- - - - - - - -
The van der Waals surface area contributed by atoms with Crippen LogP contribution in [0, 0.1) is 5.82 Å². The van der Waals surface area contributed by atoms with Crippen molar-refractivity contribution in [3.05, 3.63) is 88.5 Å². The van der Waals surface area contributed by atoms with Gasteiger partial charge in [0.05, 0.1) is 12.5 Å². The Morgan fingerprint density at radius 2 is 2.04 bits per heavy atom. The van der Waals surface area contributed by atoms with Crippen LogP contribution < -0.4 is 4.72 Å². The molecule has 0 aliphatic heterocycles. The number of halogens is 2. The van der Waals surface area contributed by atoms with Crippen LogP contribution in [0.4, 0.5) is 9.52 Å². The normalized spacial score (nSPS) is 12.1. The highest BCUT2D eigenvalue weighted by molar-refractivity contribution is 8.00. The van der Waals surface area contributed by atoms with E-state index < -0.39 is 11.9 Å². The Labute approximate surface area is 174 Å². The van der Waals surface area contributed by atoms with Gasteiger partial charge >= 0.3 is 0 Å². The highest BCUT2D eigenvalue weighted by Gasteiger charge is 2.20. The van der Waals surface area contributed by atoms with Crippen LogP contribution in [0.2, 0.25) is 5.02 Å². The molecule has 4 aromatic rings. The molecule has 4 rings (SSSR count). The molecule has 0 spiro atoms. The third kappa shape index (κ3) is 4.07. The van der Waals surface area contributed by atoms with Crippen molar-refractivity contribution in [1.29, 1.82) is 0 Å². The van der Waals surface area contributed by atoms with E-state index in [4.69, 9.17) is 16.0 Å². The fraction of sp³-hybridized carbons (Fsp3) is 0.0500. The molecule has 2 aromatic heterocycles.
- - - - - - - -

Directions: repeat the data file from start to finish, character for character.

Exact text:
The van der Waals surface area contributed by atoms with Crippen LogP contribution in [0, 0.1) is 5.82 Å². The van der Waals surface area contributed by atoms with Crippen molar-refractivity contribution in [3.05, 3.63) is 88.5 Å². The van der Waals surface area contributed by atoms with Gasteiger partial charge in [0.05, 0.1) is 12.5 Å². The Morgan fingerprint density at radius 2 is 2.04 bits per heavy atom. The van der Waals surface area contributed by atoms with Crippen LogP contribution < -0.4 is 4.72 Å². The molecule has 0 aliphatic heterocycles. The number of halogens is 2. The van der Waals surface area contributed by atoms with Crippen LogP contribution in [0.4, 0.5) is 9.52 Å². The normalized spacial score (nSPS) is 12.1. The highest BCUT2D eigenvalue weighted by molar-refractivity contribution is 8.00. The van der Waals surface area contributed by atoms with E-state index < -0.39 is 11.9 Å². The Labute approximate surface area is 174 Å². The van der Waals surface area contributed by atoms with Gasteiger partial charge >= 0.3 is 0 Å². The highest BCUT2D eigenvalue weighted by Gasteiger charge is 2.20. The van der Waals surface area contributed by atoms with Crippen LogP contribution in [0.2, 0.25) is 5.02 Å². The molecule has 4 aromatic rings. The molecule has 4 rings (SSSR count). The molecule has 0 spiro atoms. The third kappa shape index (κ3) is 4.07. The van der Waals surface area contributed by atoms with Crippen molar-refractivity contribution in [1.29, 1.82) is 0 Å². The van der Waals surface area contributed by atoms with E-state index in [4.69, 9.17) is 16.0 Å². The fraction of sp³-hybridized carbons (Fsp3) is 0.0500. The molecule has 2 aromatic heterocycles.